# Chapter 7 PRODUCTION FUNCTIONS 1 Production Function The

- Slides: 40

Chapter 7 PRODUCTION FUNCTIONS 1

Production Function • The firm’s production function for a particular good (q) shows the maximum amount of the good that can be produced using alternative combinations of capital (k) and labor (l) q = f(k, l) 2

Marginal Physical Product • To study variation in a single input, we define marginal physical product as the additional output that can be produced by employing one more unit of that input while holding other inputs constant 3

Diminishing Marginal Productivity • The marginal physical product of an input depends on how much of that input is used • In general, we assume diminishing marginal productivity 4

Diminishing Marginal Productivity • Because of diminishing marginal productivity, 19 th century economist Thomas Malthus worried about the effect of population growth on labor productivity • But changes in the marginal productivity of labor over time also depend on changes in other inputs such as capital – we need to consider flk which is often > 0 5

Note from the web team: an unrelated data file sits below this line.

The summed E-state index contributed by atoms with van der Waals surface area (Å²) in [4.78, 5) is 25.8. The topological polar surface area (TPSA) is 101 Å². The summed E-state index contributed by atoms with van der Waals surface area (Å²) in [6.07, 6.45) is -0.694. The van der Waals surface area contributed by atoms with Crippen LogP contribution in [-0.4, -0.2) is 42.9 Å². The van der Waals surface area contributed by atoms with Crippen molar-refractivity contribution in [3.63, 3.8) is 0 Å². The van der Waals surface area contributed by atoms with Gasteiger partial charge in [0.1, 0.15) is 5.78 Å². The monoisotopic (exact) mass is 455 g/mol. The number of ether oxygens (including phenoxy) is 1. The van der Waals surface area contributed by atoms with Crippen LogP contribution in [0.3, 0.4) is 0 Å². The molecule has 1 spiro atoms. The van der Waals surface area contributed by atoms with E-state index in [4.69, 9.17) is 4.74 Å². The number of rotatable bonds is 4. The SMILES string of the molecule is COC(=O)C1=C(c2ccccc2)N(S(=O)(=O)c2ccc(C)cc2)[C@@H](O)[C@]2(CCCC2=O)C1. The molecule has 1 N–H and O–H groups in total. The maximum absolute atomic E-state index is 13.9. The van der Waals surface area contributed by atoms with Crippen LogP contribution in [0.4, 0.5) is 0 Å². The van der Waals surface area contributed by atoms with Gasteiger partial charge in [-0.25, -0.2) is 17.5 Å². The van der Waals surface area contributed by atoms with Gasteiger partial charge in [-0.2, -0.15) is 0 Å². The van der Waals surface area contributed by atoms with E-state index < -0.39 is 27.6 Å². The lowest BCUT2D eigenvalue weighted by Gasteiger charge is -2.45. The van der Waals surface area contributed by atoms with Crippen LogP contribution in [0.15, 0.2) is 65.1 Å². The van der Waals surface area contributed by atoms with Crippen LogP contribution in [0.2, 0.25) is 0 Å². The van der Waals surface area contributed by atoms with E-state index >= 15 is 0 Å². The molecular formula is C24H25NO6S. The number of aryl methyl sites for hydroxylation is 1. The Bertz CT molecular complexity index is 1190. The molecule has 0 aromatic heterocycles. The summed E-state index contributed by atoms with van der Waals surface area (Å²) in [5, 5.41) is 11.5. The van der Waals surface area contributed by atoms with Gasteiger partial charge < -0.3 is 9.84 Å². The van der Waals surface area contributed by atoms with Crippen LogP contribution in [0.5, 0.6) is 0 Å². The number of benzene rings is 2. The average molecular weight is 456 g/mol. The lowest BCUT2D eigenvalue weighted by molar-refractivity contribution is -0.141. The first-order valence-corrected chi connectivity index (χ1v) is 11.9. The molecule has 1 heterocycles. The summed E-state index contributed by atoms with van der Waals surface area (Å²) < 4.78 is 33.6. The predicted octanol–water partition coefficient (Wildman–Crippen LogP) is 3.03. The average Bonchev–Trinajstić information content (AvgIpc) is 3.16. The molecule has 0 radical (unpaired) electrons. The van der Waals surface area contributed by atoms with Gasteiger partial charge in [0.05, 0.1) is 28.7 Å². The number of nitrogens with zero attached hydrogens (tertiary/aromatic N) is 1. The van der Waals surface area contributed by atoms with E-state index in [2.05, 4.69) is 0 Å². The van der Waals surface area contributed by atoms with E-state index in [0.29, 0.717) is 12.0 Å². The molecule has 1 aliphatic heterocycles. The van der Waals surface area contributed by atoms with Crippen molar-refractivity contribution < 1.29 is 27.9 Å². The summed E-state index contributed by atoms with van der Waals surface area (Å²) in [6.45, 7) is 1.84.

Average Physical Product • Labor productivity is often measured by average productivity • Note that APl also depends on the amount of capital employed 6

A Two-Input Production Function • Suppose the production function for flyswatters can be represented by q = f(k, l) = 600 k 2 l 2 - k 3 l 3 • To construct MPl and APl, we must assume a value for k – let k = 10 • The production function becomes q = 60, 000 l 2 - 1000 l 3 7

A Two-Input Production Function • The marginal productivity function is MPl = q/ l = 120, 000 l - 3000 l 2 which diminishes as l increases • This implies that q has a maximum value: 120, 000 l - 3000 l 2 = 0 40 l = l 2 l = 40 • Labor input beyond l = 40 reduces output 8

A Two-Input Production Function • To find average productivity, we hold k=10 and solve APl = q/l = 60, 000 l - 1000 l 2 • APl reaches its maximum where APl/ l = 60, 000 - 2000 l = 0 l = 30 9